1. Update your Resume
Of course, if you are applying for academic positions your probably have a curriculum vitae instead of a resume but many institutions will accept either and resume is more generic so I’m going with that. Anyway, it seems that some people feel as though a standard one-size-fits-all resume is sufficient — but each position you apply for is different so you should highlight different skill sets and/or experience. If you are applying for a Reference & Instruction position highlight the time you spent staffing the desk during grad school. If you are applying for a position as the Electronic Resources Librarian highlight any experience you have working with vendors or maintaining a website. If you are applying at a non-tenure track institution you might only mention a few key past publications and presentations; for a tenure-track position you might go into more detail. It is unlikely that you have to create a totally new resume. Simply tweak the content so that it corresponds to each specific position you apply for and, obviously, make sure everything is up-to-date and includes your most recent work

2. Write a Cover Letter
Let me emphasize: write a cover letter. Don’t change the heading on a generic letter that you wrote during your final semester of grad school. Go further than simply changing the last paragraph to include a mention of the institution to which you are applying. In my opinion, originality in this portion of your application is even more important than the reworking you do to your resume. Use your cover letter as an opportunity to show that you understand the position you are applying for and that you are interested not just in any old job but in that job specifically. What drove you to apply for this position? Even more broadly, what drove you to become a librarian (hint: not the salary!)? Also use your cover letter to express what makes you an excellent candidate. Don’t be boring and restate your resume; look at the job posting to see what qualifications they are looking for and then write a paragraph or two stating the ways in which you fulfill those specific qualifications. Now just make sure to keep things brief and your cover letter will be golden!

3. Read the Instructions
Seriously, read the instructions. Then, once you have read them – read them again. If you have a hard time focusing on details and following nitpicky online instructions then get somebody else to read them out loud to you. It is truly amazing how many people miss what should be obvious when they are completing a resume. Are you supposed to list three professional and two personal references? Don’t provide contact information for your five favorite cousins. Are you being asked to provide a philosophical statement related to the job you are applying for? Don’t upload a copy of your transcripts. These are just a couple of the mistakes I’ve seen and it is certainly not just academic librarians making them – this kind of oversight was common in both the corporate and the secondary school environments. Missing a detail or two when completing an online application is an easy mistake to make. Luckily, if you are careful, it is also an easy mistake to avoid.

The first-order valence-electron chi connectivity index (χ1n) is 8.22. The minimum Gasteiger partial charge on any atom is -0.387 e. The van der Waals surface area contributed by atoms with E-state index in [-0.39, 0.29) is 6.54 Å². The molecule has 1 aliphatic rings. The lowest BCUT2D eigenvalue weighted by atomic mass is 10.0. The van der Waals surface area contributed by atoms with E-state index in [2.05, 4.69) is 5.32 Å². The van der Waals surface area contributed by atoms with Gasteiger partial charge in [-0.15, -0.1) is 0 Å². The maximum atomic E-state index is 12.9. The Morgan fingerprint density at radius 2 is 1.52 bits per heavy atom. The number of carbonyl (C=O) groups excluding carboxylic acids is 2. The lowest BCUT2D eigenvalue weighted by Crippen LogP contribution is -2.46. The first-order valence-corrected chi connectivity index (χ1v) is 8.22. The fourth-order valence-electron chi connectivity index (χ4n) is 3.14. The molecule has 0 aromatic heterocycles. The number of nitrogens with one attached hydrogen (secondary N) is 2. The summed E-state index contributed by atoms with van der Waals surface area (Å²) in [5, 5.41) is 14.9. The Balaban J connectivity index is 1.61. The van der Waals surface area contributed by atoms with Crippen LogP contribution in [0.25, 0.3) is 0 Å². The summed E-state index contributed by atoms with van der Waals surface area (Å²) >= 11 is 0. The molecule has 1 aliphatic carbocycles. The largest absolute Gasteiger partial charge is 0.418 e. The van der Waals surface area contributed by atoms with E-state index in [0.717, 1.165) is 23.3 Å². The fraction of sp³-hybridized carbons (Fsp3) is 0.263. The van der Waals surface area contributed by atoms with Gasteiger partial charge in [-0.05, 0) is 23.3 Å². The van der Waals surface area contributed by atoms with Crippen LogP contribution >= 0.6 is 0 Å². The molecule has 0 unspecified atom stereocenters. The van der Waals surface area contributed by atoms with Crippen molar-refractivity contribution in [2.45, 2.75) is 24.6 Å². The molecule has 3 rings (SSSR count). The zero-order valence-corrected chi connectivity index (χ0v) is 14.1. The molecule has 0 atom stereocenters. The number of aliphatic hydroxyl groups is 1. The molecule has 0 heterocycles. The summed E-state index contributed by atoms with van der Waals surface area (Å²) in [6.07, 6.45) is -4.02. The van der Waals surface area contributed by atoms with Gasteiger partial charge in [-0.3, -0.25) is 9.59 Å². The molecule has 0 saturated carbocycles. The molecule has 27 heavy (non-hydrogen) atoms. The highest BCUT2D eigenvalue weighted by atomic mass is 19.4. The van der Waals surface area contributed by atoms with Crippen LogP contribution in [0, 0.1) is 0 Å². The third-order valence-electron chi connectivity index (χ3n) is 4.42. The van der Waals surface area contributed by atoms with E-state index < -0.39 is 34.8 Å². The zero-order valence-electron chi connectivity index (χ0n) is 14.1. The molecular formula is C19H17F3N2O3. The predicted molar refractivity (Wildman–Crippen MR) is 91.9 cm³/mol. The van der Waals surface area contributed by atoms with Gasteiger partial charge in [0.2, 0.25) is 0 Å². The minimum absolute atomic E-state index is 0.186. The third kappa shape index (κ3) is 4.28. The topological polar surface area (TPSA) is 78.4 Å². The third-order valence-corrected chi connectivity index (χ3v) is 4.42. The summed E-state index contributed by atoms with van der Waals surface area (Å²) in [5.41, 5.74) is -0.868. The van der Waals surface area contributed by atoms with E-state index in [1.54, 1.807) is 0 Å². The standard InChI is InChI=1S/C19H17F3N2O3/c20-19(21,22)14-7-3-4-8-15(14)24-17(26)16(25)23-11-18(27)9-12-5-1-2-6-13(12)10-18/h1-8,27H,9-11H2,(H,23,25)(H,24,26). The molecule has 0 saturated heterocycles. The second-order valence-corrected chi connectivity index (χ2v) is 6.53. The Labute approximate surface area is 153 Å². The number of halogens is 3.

4. Follow Your Own Advice
Proofread! You are a librarian so I know that you know the power of careful editing. Chances are that you have provided some sort of proofreading advice or assistance to library users. So why do so many resumes contain misspelled words, run-on sentences, inconsistent verb tense and other errors that running a quick check in your document software should catch? In addition, check your formatting. Wouldn’t it be sad to know that your resume was set aside simply because you randomly and accidentally switched font sizes several times? One of the things that has become apparent to me over the years is that organizations miss out on interviewing – and potentially hiring – some great people simply because those candidates didn’t take the time to proofread. If you are seriously interested in a position take the time to check, double check, and then have someone else check your work.

5. Be Positive…
…but be honest. You might be the most amazing librarian on the planet, universally admired and highly successful but if you don’t market yourself that way in your application it won’t help you get a job. Not including as many of your excellent qualifications as you can fit in a resume is another easy-to-make mistake that might get your resume shuffled to the bottom of the pile. Even worse than being ignored for not tooting your own horn loudly enough, however, is dishonesty. Just don’t do it. In one job that I had in the past we flew in a candidate for an all-day interview – during which it became obvious that this candidate was totally unqualified and that their resume greatly exaggerated both their knowledge of and experience in the field. What a huge waste of time and money that was! A typical interview at a university is a grueling, one-or-even-two day process. If your reality doesn’t match your resume it will become evident and how embarrassing is that?!

Here at UNT we use a rubric to judge applications so that the process is as objective as possible. It would be really interesting to go back over my own applications from the past decade with a rubric to see how well I measure up to my own standards. I know for sure that I have made several of the mistakes mentioned in this post. I guess the best thing about being able to participate in hiring others is that it has helped me become a better applicant myself.

Like a Real Library?